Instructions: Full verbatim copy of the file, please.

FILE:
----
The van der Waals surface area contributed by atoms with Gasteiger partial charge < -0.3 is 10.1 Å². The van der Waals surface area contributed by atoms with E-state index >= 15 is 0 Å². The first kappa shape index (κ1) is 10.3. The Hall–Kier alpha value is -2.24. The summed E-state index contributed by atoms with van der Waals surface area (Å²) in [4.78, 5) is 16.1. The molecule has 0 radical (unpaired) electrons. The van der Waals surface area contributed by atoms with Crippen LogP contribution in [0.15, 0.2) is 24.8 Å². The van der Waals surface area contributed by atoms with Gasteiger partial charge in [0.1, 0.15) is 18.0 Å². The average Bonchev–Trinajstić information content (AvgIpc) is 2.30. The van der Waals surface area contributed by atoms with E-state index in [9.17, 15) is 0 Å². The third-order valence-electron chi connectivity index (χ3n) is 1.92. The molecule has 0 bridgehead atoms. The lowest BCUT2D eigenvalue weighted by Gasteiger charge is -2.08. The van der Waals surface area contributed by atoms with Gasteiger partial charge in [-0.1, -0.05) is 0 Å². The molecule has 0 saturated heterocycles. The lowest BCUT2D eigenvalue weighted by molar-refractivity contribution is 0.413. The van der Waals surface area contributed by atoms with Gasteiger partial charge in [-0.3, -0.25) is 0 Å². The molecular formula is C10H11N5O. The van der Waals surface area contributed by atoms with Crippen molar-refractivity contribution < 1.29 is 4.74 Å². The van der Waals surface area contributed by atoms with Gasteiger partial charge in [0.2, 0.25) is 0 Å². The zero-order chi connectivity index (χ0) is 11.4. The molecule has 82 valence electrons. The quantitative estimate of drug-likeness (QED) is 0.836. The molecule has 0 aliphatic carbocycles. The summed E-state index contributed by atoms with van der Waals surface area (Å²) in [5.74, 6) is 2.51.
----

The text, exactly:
The van der Waals surface area contributed by atoms with Gasteiger partial charge < -0.3 is 10.1 Å². The van der Waals surface area contributed by atoms with E-state index >= 15 is 0 Å². The first kappa shape index (κ1) is 10.3. The Hall–Kier alpha value is -2.24. The summed E-state index contributed by atoms with van der Waals surface area (Å²) in [4.78, 5) is 16.1. The molecule has 0 radical (unpaired) electrons. The van der Waals surface area contributed by atoms with Crippen LogP contribution in [0.15, 0.2) is 24.8 Å². The van der Waals surface area contributed by atoms with Gasteiger partial charge in [0.1, 0.15) is 18.0 Å². The average Bonchev–Trinajstić information content (AvgIpc) is 2.30. The van der Waals surface area contributed by atoms with E-state index in [9.17, 15) is 0 Å². The third-order valence-electron chi connectivity index (χ3n) is 1.92. The molecule has 0 bridgehead atoms. The lowest BCUT2D eigenvalue weighted by Gasteiger charge is -2.08. The van der Waals surface area contributed by atoms with Gasteiger partial charge in [-0.1, -0.05) is 0 Å². The molecule has 0 saturated heterocycles. The lowest BCUT2D eigenvalue weighted by molar-refractivity contribution is 0.413. The van der Waals surface area contributed by atoms with Gasteiger partial charge in [-0.3, -0.25) is 0 Å². The molecular formula is C10H11N5O. The van der Waals surface area contributed by atoms with Crippen molar-refractivity contribution < 1.29 is 4.74 Å². The van der Waals surface area contributed by atoms with Gasteiger partial charge in [0.2, 0.25) is 0 Å². The zero-order chi connectivity index (χ0) is 11.4. The molecule has 82 valence electrons. The quantitative estimate of drug-likeness (QED) is 0.836. The molecule has 0 aliphatic carbocycles. The summed E-state index contributed by atoms with van der Waals surface area (Å²) in [5.74, 6) is 2.51.